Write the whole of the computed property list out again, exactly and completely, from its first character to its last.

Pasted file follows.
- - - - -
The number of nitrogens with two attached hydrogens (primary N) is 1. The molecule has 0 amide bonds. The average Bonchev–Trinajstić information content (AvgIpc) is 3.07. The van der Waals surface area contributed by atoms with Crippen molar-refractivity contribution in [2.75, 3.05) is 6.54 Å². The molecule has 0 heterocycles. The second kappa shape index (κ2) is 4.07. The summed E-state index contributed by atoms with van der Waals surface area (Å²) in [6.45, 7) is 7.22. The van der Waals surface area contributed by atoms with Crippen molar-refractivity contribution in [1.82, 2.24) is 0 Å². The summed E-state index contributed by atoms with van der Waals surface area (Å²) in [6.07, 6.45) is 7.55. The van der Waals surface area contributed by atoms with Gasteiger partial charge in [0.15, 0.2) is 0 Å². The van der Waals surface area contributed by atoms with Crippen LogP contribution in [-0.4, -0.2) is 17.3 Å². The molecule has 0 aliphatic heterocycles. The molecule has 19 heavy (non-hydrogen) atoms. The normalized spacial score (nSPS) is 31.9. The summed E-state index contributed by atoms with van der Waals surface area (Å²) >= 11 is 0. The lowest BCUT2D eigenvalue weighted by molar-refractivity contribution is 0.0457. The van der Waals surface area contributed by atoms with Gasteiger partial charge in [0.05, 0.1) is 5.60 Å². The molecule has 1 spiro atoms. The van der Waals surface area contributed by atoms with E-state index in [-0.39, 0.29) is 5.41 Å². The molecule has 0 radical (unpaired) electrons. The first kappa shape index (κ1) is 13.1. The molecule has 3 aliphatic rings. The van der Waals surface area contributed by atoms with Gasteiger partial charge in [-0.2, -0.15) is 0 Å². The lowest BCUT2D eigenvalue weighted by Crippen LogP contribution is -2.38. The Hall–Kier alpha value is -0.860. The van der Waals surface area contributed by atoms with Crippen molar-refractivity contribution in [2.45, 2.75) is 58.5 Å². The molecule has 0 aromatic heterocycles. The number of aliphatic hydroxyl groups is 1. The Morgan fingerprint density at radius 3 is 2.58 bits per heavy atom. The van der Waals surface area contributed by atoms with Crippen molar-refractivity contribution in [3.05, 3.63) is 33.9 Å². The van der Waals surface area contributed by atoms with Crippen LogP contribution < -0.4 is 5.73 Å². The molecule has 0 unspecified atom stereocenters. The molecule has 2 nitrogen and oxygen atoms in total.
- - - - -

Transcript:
The number of nitrogens with two attached hydrogens (primary N) is 1. The molecule has 0 amide bonds. The average Bonchev–Trinajstić information content (AvgIpc) is 3.07. The van der Waals surface area contributed by atoms with Crippen molar-refractivity contribution in [2.75, 3.05) is 6.54 Å². The molecule has 0 heterocycles. The second kappa shape index (κ2) is 4.07. The summed E-state index contributed by atoms with van der Waals surface area (Å²) in [6.45, 7) is 7.22. The van der Waals surface area contributed by atoms with Crippen molar-refractivity contribution in [1.82, 2.24) is 0 Å². The summed E-state index contributed by atoms with van der Waals surface area (Å²) in [6.07, 6.45) is 7.55. The van der Waals surface area contributed by atoms with Gasteiger partial charge in [0.15, 0.2) is 0 Å². The van der Waals surface area contributed by atoms with Crippen LogP contribution in [-0.4, -0.2) is 17.3 Å². The molecule has 0 aliphatic heterocycles. The molecule has 19 heavy (non-hydrogen) atoms. The normalized spacial score (nSPS) is 31.9. The summed E-state index contributed by atoms with van der Waals surface area (Å²) >= 11 is 0. The lowest BCUT2D eigenvalue weighted by molar-refractivity contribution is 0.0457. The van der Waals surface area contributed by atoms with Gasteiger partial charge in [0.05, 0.1) is 5.60 Å². The molecule has 1 spiro atoms. The van der Waals surface area contributed by atoms with E-state index in [-0.39, 0.29) is 5.41 Å². The molecule has 0 radical (unpaired) electrons. The first kappa shape index (κ1) is 13.1. The molecule has 3 aliphatic rings. The van der Waals surface area contributed by atoms with Gasteiger partial charge in [-0.2, -0.15) is 0 Å². The lowest BCUT2D eigenvalue weighted by Crippen LogP contribution is -2.38. The Hall–Kier alpha value is -0.860. The van der Waals surface area contributed by atoms with Crippen molar-refractivity contribution in [2.45, 2.75) is 58.5 Å². The molecule has 0 aromatic heterocycles. The number of aliphatic hydroxyl groups is 1. The Morgan fingerprint density at radius 3 is 2.58 bits per heavy atom. The van der Waals surface area contributed by atoms with Crippen molar-refractivity contribution in [3.05, 3.63) is 33.9 Å². The van der Waals surface area contributed by atoms with Crippen LogP contribution < -0.4 is 5.73 Å². The molecule has 0 unspecified atom stereocenters. The molecule has 2 nitrogen and oxygen atoms in total.